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Diehard fans of Modi who are powering BJP’s campaign in Bhopal

They believe the Hindu religion is endangered like the country is, they swear by social media and they want a 56-inch chest to protect the nation and their faith

By J.P. Yadav in Bhopal

  • Published 13.05.19, 6:42 AM
  • Updated 13.05.19, 6:42 AM
The BJP’s Bhopal candidate Pragya Singh Thakur shows her ink-marked finger after casting her vote on Sunday.
The BJP’s Bhopal candidate Pragya Singh Thakur shows her ink-marked finger after casting her vote on Sunday. (PTI)

Girish Bhutia
App cab driver

On his dashboard stands a decorative piece of Mecca-Medina. Girish, 32, explains it matter-of-factly, reflecting the persona of a liberal. “I bought this car some seven months back from a Muslim bhai. I didn’t remove (the Mecca-Medina) piece,” he says. “Upar wala ek hota hai, sir. Bande gadbad hote hai,” (The Almighty is one, sir. It’s the followers who are bad),” he adds.

Ask him about the polls and he tries to tease. He says the slogan in every home is, “desh bachao….” He does not complete the sentence, but waits. Not getting an answer, he adds: “Desh bachao, Modi lao (Save the country, elect Modi).”

Girish Bhutia App cab driver
Girish Bhutia App cab driver Telegraph picture

Girish feels people opposing Modi are “blind and deaf”.

“Can’t they see how much Modi has achieved? How hard he works?” he says, getting a little aggressive. “If Modi loses, this country will be enslaved once again,” he adds in a shrill voice.

He reveals he had been associated with the RSS in his early youth but now concentrates on his work. However, he has turned into a campaigner for Modi.

“I’m very active on Facebook. These days whenever I get time between trips I campaign for Modi,” he says. “This is my small contribution for the country.

“The Hindu religion is endangered,” he continues. “The way Muslims have taken to jihad across the world, it would be very difficult to save Hinduism. Only Modi can save us.” Islam, he says, is not bad but people who follow the religion “you can’t trust them”. He also informs that he belongs to the baniya (trader) caste.

Umesh Tiwari Hotel employee
Umesh Tiwari Hotel employee Telegraph picture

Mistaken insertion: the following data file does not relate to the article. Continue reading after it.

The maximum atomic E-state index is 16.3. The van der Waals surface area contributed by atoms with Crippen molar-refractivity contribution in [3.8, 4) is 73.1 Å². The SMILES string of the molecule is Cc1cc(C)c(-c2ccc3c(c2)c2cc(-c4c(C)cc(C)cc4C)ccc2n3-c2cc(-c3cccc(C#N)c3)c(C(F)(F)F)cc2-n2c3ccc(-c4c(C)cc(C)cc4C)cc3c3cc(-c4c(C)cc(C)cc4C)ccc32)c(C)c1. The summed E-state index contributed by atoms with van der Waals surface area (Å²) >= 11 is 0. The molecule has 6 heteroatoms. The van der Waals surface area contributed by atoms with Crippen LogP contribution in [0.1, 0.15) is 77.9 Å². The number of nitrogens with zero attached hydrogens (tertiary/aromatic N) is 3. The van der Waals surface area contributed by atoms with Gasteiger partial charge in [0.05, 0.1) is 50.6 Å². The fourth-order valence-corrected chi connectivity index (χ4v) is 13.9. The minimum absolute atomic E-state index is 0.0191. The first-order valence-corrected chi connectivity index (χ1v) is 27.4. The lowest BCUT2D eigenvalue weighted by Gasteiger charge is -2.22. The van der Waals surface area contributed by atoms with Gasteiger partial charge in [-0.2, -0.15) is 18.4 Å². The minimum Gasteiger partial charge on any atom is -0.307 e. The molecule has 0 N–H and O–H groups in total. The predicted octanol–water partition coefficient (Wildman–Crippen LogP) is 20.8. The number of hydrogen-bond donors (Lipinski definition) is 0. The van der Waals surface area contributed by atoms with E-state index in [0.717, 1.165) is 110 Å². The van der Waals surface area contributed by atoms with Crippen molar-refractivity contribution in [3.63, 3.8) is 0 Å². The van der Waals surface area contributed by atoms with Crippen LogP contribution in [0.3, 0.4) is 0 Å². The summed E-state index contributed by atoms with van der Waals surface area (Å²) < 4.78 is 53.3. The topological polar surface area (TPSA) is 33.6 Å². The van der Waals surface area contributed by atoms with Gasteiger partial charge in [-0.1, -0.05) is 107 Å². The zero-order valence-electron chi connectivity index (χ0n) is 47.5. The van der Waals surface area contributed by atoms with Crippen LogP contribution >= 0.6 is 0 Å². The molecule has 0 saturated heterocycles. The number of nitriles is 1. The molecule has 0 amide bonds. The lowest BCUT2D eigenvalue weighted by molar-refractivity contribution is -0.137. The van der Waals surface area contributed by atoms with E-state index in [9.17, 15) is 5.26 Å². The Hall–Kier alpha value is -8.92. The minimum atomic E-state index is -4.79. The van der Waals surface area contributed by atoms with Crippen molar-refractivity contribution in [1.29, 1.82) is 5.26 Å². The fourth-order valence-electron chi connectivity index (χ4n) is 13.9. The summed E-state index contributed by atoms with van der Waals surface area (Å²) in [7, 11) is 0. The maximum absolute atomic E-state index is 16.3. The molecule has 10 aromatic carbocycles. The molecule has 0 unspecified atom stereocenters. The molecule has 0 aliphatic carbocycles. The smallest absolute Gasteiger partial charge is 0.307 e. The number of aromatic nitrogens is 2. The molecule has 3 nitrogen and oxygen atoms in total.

Umesh Tiwari

Hotel employee

Umesh, who hails from Rewa, some 500km away, has settled in Bhopal. He studies law by the day, works as an insurance agent, and in the evenings he is at the hotel bar-cum-restaurant.

“Had the social media revolution happened early in India, Congress would have been defeated long back,” he says as he packs leftover chilli chicken for a customer. “I’m a Brahmin and a pure vegetarian. But I have to do all this,” he says.

He acknowledges that social media has played a big role in powering the Modi juggernaut by damning the Congress. But aren’t most things being spread on social media fake? “Fifty percent of it must be true?” Umesh replies.

He says that through social media youths like him have come to know how the Congress has destroyed the country.

“Congress ruled the country for over 50 years. What did they do? Only corruption. Why is India still backward? Had the Congress and the Gandhi family ruled honestly I would not have to run from pillar to post for a decent job,” he says.

He slams Rahul Gandhi for the poll promise to give every poor family Rs 6,000 a month: “Desh bech ke paisa layenge kya (Will he get the money by selling the country)?”

Kailash Sharma Electrician
Kailash Sharma Electrician Telegraph picture

Kailash Sharma

Ask Kailash, 52, about the drift of the elections, he first finds out your leaning. He speaks as if he is revealing a big secret.

“This is a precarious time for India. We can’t afford to take any risk. We need a PM like Modi,” he says. Ask him how the country is threatened; he looks around to ensure nobody is hearing. “China and Pakistan have joined hands,” he says. “Only a leader a like Modi can save us. Didn’t you see how intelligently he got America and other strong countries to put pressure on China to get Masood Azhar declared a global terrorist?”

Kailash says he wanted to join the army and serve the country in his youth but couldn’t make it despite clearing all tests. “The officer asked for a bribe of Rs 35,000 and I didn’t have money,” he says. “I maybe poor but a Brahmin can’t turn into a thief. Brahman bhagwan se darta hai, sir (a Brahmin fears God, sir),” he adds.

“I took training for an electrician. With God’s grace today I’m earning for my wife and three children. But I still love my country and I so I support Modiji.”

Sanjay Ahirwar
Auto driver

Sanjay, 25, is from Sagar district of Madhya Pradesh and is settled in Bhopal for the last five years. In some villages, Dalits of his caste are supporting the Congress; would it be fair to assume he too backs the party? “No, sir, I support Modiji,” he replies.

Isn’t the BJP seen primarily as a Brahmin and baniya party? “Yes sir. The BJP is still a Brahmin and baniya party. They hardly care for us Dalits. But I feel that for the country, I should support Modiji,” he says. “Desh bachega tab apni ladai lad lenge (The country must survive, then we will fight our battle).”

Sanjay informs that he too is very active on Facebook and campaigns for “Modi again”.

Bhopal voted on Sunday